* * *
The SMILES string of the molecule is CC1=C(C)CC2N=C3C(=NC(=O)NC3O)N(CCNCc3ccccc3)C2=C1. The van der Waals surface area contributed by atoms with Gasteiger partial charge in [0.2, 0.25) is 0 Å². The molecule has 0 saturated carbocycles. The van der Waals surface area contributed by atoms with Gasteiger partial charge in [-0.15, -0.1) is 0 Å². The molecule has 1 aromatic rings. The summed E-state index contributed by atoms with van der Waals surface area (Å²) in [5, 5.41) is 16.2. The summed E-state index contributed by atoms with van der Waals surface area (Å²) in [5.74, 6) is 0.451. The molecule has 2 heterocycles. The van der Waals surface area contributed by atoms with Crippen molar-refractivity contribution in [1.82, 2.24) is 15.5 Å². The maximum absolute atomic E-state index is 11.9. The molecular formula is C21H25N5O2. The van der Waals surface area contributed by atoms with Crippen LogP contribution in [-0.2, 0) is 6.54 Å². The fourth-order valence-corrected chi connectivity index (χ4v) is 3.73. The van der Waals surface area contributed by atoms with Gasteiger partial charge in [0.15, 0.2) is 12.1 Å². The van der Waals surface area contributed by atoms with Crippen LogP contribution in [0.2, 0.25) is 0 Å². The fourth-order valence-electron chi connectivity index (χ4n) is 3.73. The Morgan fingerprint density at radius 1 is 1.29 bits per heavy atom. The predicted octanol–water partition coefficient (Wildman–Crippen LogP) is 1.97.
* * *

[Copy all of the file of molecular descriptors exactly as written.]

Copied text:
The SMILES string of the molecule is CC1=C(C)CC2N=C3C(=NC(=O)NC3O)N(CCNCc3ccccc3)C2=C1. The van der Waals surface area contributed by atoms with Gasteiger partial charge in [0.2, 0.25) is 0 Å². The molecule has 0 saturated carbocycles. The van der Waals surface area contributed by atoms with Gasteiger partial charge in [-0.15, -0.1) is 0 Å². The molecule has 1 aromatic rings. The summed E-state index contributed by atoms with van der Waals surface area (Å²) in [5, 5.41) is 16.2. The summed E-state index contributed by atoms with van der Waals surface area (Å²) in [5.74, 6) is 0.451. The molecule has 2 heterocycles. The van der Waals surface area contributed by atoms with Crippen molar-refractivity contribution in [1.82, 2.24) is 15.5 Å². The maximum absolute atomic E-state index is 11.9. The molecular formula is C21H25N5O2. The van der Waals surface area contributed by atoms with Crippen LogP contribution in [-0.2, 0) is 6.54 Å². The fourth-order valence-corrected chi connectivity index (χ4v) is 3.73. The van der Waals surface area contributed by atoms with Gasteiger partial charge in [0.15, 0.2) is 12.1 Å². The van der Waals surface area contributed by atoms with Crippen LogP contribution in [0.2, 0.25) is 0 Å². The fourth-order valence-electron chi connectivity index (χ4n) is 3.73. The Morgan fingerprint density at radius 1 is 1.29 bits per heavy atom. The predicted octanol–water partition coefficient (Wildman–Crippen LogP) is 1.97.